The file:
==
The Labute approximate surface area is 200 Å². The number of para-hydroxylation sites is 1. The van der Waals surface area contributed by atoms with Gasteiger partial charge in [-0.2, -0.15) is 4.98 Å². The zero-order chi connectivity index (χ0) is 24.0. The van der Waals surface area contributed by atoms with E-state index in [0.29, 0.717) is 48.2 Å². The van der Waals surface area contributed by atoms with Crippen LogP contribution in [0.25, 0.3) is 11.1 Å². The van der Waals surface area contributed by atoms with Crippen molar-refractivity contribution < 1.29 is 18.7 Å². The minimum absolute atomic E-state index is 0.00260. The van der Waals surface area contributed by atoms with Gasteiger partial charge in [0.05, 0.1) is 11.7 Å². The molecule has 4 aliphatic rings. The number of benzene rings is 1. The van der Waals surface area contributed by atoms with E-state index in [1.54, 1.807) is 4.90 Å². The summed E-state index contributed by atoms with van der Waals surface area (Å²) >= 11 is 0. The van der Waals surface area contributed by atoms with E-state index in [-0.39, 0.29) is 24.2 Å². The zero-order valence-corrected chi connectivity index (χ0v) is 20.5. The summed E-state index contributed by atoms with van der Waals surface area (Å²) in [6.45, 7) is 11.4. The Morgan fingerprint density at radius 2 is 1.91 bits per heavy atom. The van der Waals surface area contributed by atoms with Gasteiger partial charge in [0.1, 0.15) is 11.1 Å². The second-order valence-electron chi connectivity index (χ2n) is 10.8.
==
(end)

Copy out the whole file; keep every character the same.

The Labute approximate surface area is 200 Å². The number of para-hydroxylation sites is 1. The van der Waals surface area contributed by atoms with Gasteiger partial charge in [-0.2, -0.15) is 4.98 Å². The zero-order chi connectivity index (χ0) is 24.0. The van der Waals surface area contributed by atoms with E-state index in [0.29, 0.717) is 48.2 Å². The van der Waals surface area contributed by atoms with Crippen LogP contribution in [0.25, 0.3) is 11.1 Å². The van der Waals surface area contributed by atoms with Crippen molar-refractivity contribution < 1.29 is 18.7 Å². The minimum absolute atomic E-state index is 0.00260. The van der Waals surface area contributed by atoms with Gasteiger partial charge in [0.05, 0.1) is 11.7 Å². The molecule has 4 aliphatic rings. The number of benzene rings is 1. The van der Waals surface area contributed by atoms with E-state index in [1.54, 1.807) is 4.90 Å². The summed E-state index contributed by atoms with van der Waals surface area (Å²) >= 11 is 0. The van der Waals surface area contributed by atoms with E-state index in [-0.39, 0.29) is 24.2 Å². The zero-order valence-corrected chi connectivity index (χ0v) is 20.5. The summed E-state index contributed by atoms with van der Waals surface area (Å²) in [6.45, 7) is 11.4. The Morgan fingerprint density at radius 2 is 1.91 bits per heavy atom. The van der Waals surface area contributed by atoms with Gasteiger partial charge in [0.1, 0.15) is 11.1 Å². The second-order valence-electron chi connectivity index (χ2n) is 10.8.